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The Biotech of Beer

Cornelia Poku
Cornelia Poku
March 12, 2020

Happy St. Patrick’s Day! The international day intended to honor the eponymous patron saint of Ireland is now also regarded as a day to hang out with friends and drink beer! Many drink on St. Patrick’s Day because traditionally Catholics would lift lent restrictions on food and alcohol to celebrate—and so it became and remains a day of indulgence.

This St. Patrick’s Day, as you take your first swig, thank biotech. Beer is biotechnology in one of its simplest forms.

To make the alcohol, first you release the sugars from your grain of choice through soaking. Many companies like Dogfish, Blue Moon, and Stella Artois use wheat for some varieties of their beer. Then the sugars are added to hops and the two are brewed together. Then yeast is added to do its magic and begin the process of fermentation; this can take weeks. After that, the beer is flavored to taste and ready to drink.  

Photo from Northernbrewer.com

The use of yeast is an early application of biotech because yeast is a group of single-celled fungi that breaks down enzymes.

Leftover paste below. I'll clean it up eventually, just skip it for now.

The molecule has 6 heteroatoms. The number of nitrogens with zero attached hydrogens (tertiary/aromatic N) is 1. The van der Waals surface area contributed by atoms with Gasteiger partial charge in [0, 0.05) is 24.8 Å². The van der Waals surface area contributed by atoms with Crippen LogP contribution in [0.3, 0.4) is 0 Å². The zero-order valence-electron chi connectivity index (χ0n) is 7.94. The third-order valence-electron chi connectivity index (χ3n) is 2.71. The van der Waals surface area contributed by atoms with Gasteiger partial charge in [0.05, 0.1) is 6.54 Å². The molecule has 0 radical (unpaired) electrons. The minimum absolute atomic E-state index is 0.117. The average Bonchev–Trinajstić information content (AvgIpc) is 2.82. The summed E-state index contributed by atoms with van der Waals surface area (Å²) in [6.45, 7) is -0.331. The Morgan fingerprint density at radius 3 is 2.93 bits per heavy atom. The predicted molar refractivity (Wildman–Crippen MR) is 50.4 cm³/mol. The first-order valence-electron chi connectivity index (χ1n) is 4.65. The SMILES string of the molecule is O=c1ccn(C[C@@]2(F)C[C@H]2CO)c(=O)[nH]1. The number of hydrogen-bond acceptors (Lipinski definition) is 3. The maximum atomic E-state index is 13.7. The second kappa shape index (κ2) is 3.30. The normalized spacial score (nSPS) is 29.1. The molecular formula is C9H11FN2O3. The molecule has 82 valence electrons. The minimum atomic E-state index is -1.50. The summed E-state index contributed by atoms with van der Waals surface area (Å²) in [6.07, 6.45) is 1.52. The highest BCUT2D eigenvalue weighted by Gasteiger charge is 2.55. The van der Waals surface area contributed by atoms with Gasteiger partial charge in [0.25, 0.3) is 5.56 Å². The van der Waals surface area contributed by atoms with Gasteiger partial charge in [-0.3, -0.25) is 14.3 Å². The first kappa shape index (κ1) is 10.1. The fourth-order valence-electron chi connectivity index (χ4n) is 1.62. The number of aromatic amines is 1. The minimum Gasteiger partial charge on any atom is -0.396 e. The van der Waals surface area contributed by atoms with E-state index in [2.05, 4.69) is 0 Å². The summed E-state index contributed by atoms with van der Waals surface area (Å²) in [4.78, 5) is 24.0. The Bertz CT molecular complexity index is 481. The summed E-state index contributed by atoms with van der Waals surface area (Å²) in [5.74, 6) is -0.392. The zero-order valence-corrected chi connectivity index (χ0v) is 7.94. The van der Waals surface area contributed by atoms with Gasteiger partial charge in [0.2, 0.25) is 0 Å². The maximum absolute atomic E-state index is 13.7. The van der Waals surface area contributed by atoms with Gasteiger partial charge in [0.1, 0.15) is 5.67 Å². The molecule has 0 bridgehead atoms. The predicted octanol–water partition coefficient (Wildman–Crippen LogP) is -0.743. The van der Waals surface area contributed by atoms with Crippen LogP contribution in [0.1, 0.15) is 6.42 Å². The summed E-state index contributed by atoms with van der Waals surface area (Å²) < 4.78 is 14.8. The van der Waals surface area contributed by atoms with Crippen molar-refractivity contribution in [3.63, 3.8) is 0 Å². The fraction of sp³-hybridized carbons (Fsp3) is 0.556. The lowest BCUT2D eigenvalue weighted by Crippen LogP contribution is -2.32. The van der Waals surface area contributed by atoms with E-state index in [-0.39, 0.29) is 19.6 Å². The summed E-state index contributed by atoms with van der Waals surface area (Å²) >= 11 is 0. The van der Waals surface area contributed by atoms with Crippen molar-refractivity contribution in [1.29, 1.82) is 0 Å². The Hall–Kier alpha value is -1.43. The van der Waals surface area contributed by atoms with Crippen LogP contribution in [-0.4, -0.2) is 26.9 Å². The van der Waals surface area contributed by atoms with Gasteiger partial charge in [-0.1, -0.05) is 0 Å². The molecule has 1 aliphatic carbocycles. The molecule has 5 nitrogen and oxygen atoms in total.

Through biotechnology, we can edit the genes in yeast to make it do what we want like ferment the starch and sugars from plants to make biofuels and renewable chemicals for biobased products and food ingredients.

Yeast is used in several products worldwide: bread, certain meats, and cheeses, but because there are more than 1,000 types of yeast, the species used is important based on what is being developed. In the case of beer, saccharomyces turns the sugar into carbon dioxide and alcohol. Then, voila, beer!

Yeast is such a dynamic ingredient and can also be modified to help with the beer’s final flavor and color.

So this St. Patrick’s day (and every day you enjoy a beer) bottoms up to biotech!